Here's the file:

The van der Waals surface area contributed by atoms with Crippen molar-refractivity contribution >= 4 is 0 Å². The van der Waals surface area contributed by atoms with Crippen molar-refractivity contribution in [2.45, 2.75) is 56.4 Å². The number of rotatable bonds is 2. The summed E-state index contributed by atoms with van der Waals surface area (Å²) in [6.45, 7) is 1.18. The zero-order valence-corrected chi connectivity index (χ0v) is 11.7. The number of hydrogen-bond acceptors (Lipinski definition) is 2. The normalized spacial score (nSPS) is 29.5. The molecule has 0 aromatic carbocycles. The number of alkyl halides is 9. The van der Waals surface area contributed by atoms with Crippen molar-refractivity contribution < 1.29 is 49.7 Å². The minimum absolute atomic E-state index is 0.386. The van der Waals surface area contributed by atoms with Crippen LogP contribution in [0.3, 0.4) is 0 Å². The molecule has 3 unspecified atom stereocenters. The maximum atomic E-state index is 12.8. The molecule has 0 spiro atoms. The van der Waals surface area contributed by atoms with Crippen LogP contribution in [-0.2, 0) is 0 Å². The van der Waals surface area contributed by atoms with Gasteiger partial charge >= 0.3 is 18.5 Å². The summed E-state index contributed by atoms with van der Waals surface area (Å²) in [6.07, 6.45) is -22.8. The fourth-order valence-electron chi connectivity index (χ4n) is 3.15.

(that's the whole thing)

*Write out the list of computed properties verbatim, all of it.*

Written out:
The van der Waals surface area contributed by atoms with Crippen molar-refractivity contribution >= 4 is 0 Å². The van der Waals surface area contributed by atoms with Crippen molar-refractivity contribution in [2.45, 2.75) is 56.4 Å². The number of rotatable bonds is 2. The summed E-state index contributed by atoms with van der Waals surface area (Å²) in [6.45, 7) is 1.18. The zero-order valence-corrected chi connectivity index (χ0v) is 11.7. The number of hydrogen-bond acceptors (Lipinski definition) is 2. The normalized spacial score (nSPS) is 29.5. The molecule has 0 aromatic carbocycles. The number of alkyl halides is 9. The van der Waals surface area contributed by atoms with Crippen molar-refractivity contribution < 1.29 is 49.7 Å². The minimum absolute atomic E-state index is 0.386. The van der Waals surface area contributed by atoms with Crippen LogP contribution in [0.3, 0.4) is 0 Å². The molecule has 3 unspecified atom stereocenters. The maximum atomic E-state index is 12.8. The molecule has 0 spiro atoms. The van der Waals surface area contributed by atoms with Crippen LogP contribution in [-0.2, 0) is 0 Å². The van der Waals surface area contributed by atoms with Gasteiger partial charge >= 0.3 is 18.5 Å². The summed E-state index contributed by atoms with van der Waals surface area (Å²) in [6.07, 6.45) is -22.8. The fourth-order valence-electron chi connectivity index (χ4n) is 3.15.